Well, that’s apparently true in Australia, anyway. But would the results of a food literacy survey here in the U.S. be any different?
We’ve talked a lot on The Lunch Tray about the sharp decline in food knowledge and cooking skills in America, a country which ranks last among 20 surveyed nations in terms of time spent in the kitchen. And who can forget Jamie Oliver’s first season of “Food Revolution,” in which kids in Huntington, West Virginia couldn’t identify common fruits and vegetables by sight?
These issues matter. When we turn the cooking over entirely to restaurants and the makers of processed foods, we gain convenience at the expense of reasonable portion size and control over ingredients. The adverse effect on our health, at least as measured by rising obesity rates, is clear.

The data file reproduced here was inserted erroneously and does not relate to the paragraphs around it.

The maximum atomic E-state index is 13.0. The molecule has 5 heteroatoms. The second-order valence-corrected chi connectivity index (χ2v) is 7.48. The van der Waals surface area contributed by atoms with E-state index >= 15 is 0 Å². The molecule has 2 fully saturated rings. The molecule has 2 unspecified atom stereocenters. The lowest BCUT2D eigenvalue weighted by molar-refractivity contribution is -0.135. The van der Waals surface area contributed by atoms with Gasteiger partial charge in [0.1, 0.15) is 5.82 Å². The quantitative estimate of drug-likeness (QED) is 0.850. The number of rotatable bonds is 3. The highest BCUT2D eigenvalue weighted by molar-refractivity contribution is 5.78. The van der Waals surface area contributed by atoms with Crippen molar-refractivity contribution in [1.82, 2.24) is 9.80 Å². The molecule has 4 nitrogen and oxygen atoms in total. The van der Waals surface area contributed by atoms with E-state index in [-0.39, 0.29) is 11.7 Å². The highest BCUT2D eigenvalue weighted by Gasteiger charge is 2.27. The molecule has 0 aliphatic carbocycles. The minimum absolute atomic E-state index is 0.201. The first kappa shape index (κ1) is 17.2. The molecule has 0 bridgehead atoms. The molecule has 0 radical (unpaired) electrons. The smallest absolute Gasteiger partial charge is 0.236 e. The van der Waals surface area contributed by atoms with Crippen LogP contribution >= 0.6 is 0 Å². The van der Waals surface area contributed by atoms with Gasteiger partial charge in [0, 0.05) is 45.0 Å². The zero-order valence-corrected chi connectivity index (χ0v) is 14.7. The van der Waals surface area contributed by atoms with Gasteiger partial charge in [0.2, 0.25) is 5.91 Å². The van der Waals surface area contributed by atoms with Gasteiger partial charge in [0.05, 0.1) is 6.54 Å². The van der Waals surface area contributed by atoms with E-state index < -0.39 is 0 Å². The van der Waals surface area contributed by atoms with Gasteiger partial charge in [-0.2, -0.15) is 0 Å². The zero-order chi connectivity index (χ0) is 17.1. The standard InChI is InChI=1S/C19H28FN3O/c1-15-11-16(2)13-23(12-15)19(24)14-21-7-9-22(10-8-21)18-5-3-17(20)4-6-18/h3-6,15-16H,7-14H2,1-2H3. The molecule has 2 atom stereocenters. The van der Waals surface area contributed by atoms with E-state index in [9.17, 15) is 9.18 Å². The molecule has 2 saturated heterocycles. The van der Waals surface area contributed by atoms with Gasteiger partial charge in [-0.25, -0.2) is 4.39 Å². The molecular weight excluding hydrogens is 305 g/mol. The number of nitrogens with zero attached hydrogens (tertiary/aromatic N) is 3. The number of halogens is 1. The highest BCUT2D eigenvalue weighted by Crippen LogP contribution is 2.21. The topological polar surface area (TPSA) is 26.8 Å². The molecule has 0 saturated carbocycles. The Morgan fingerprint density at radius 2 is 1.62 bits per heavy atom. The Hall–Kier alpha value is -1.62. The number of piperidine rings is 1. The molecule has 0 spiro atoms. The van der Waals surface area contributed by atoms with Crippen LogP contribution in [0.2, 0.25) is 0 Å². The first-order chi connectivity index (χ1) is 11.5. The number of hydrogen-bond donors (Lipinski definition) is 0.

As I discussed at length in this post a while back, there are no easy fixes for widespread food illiteracy. While I certainly support the idea of public schools playing a role, I’m not sure how much they can accomplish during this era of No Child Left Behind and budget cuts. Still, though, it’s worth checking out this new infographic from the Food Revolution demanding compulsory food education.
Guess where 27% of Australian kids think yogurt comes from?